The Two Towers at Ravinia, August 15-16

Chorale begins rehearsing tonight, for our performance of The Two Towers with the CSO at Ravinia, August 15 and 16!  We work two weeks on our own, then join Lakeside Singers and the Chicago Children’s Choir for one joint rehearsal,  before getting together with the production’s conductor and mastermind, Ludwig Wicki--  who will put the finishing touches on us, then fit us in with the CSO and the film.  The same forces did this two summers ago, for The Fellowship of the Ring--  and we had a great time, attracting the largest audience Ravinia has ever experienced, to view one of the American public’s favorite films.

The musicians fill the pavilion’s stage, as per a usual concert.  An enormous movie screen hangs above and behind us; smaller screens hang from trees and poles throughout the park’s grounds.  The production team, of which Mr. Wicki is a part, presents all of the film except the music track; the performers on stage perform that live, under Mr. Wicki’s direction.  He, in turn, keeps his eyes glued on a laptop which is is right in front of him, on his music stand; he watches a cursor, and exactly matches his gestures to the location of the cursor on his screen, keeping all of us together.  Volume levels are controlled from the control booth at the rear of the pavilion, so that the music never overwhelms the dialogue and special effects.  The whole thing is an amazing operation.  Singers and players must react immediately and confidently to every gesture, though they cannot see the film themselves, or the whole show slides off the road into the ditch.  That it never does, is very much to the credit of Mr Wicki’s steel nerves and intense powers of concentration, as well as to the amazing skill and dexterity of the orchestra players, who do not put in anything like the amount of rehearsal, that the singers do.

The singers perform in elvish, orcish, and some kind of early English (at least, it says so in the score instructions!).  It all looks like gibberish on the page—written first in some phonetic system particular to the composer, then transliterated into a rough International Phonetic Alphabet, and then tweaked at will throughout the course of rehearsals, according to what we hear on the movie soundtrack—which often follows no rules at all, but sounds good in the given dramatic context.  The transliterator/transcriber leaves many questions and issues unresolved—we often plug our noses and jump, during rehearsal, and hope it all turns out OK.  Frequently, as well, the singers have to find and sing pitches which may look clear in the piano reduction in our scores, but actually come from the timpani or some other barely pitched or audible instrument, across the orchestra, perhaps while an explosion is occurring on the screen-- and just pray we get it right.  I am working from a score used in a previous performance—and frequently see the symbol for a tuning fork, drawn in the score a bar before a choral entrance-- the previous singer was taking no chances.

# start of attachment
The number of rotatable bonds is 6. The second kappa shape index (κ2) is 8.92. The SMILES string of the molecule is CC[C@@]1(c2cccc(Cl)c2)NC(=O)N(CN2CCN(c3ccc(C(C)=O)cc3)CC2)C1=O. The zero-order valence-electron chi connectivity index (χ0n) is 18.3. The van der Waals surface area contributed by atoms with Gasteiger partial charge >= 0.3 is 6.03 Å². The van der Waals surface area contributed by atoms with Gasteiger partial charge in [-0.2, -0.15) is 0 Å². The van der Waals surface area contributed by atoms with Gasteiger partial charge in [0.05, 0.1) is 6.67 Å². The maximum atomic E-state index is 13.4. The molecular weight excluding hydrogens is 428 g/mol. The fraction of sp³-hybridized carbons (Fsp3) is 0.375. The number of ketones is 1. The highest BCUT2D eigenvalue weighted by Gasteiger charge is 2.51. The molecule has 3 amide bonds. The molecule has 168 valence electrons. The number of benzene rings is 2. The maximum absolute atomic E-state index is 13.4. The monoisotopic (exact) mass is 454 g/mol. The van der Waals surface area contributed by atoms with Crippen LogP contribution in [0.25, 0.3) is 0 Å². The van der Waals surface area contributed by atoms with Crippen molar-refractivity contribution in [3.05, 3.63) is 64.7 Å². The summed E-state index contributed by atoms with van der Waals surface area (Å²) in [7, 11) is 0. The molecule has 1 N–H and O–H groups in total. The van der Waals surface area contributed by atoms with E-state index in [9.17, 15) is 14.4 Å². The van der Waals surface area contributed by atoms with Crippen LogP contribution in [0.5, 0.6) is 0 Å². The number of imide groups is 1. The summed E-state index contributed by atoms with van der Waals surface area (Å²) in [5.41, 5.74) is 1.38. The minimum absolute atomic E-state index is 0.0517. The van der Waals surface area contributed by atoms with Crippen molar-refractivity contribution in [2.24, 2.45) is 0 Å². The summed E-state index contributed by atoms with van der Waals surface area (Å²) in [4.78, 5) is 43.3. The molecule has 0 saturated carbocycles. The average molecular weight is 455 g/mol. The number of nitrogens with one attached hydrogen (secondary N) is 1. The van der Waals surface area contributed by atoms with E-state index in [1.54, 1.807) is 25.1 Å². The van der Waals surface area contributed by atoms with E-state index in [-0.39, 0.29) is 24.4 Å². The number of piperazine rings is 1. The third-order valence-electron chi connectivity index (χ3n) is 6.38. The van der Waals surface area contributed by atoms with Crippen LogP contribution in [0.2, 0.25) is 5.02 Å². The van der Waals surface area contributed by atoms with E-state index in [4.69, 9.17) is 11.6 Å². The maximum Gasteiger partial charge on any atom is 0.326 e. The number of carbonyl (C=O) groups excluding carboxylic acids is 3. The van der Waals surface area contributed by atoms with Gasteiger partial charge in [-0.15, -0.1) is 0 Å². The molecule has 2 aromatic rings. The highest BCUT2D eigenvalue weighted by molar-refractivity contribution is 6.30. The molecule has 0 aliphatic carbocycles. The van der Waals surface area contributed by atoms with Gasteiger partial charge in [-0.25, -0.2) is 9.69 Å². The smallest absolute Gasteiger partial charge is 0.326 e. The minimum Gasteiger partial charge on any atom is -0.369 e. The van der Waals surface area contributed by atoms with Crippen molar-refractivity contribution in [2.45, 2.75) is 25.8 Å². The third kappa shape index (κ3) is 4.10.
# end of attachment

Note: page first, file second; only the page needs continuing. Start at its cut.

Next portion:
Many of Chorale’s singers are out of town, or are otherwise unavailable, for this performance; we have filled in our ranks with other singers, drawn from throughout the city, many of them fans of the Tolkien trilogy, who want to have this chance to participate.  So the overall experience of learning and performing this score, with a large group of familiar as well as unfamiliar singers, is intensely social, as well as musical, providing a break in routine during the late summer, when it is most needed.  And the music isn’t bad, either… Howard Shore, the composer, is skillful both with lyrical beauty, and with large effects, and his music is a surprisingly large part of the movies’ success.

Ravinia is a long ways out there.  But the trip is doable, by both public and private transportation; and an evening in the park provides a welcome, exhilarating break from the urban routine most of us experience all summer.  Bring a picnic! Come see and hear us.  August 15 and 16, Ravinia Park, 'way up north near Wisconsin..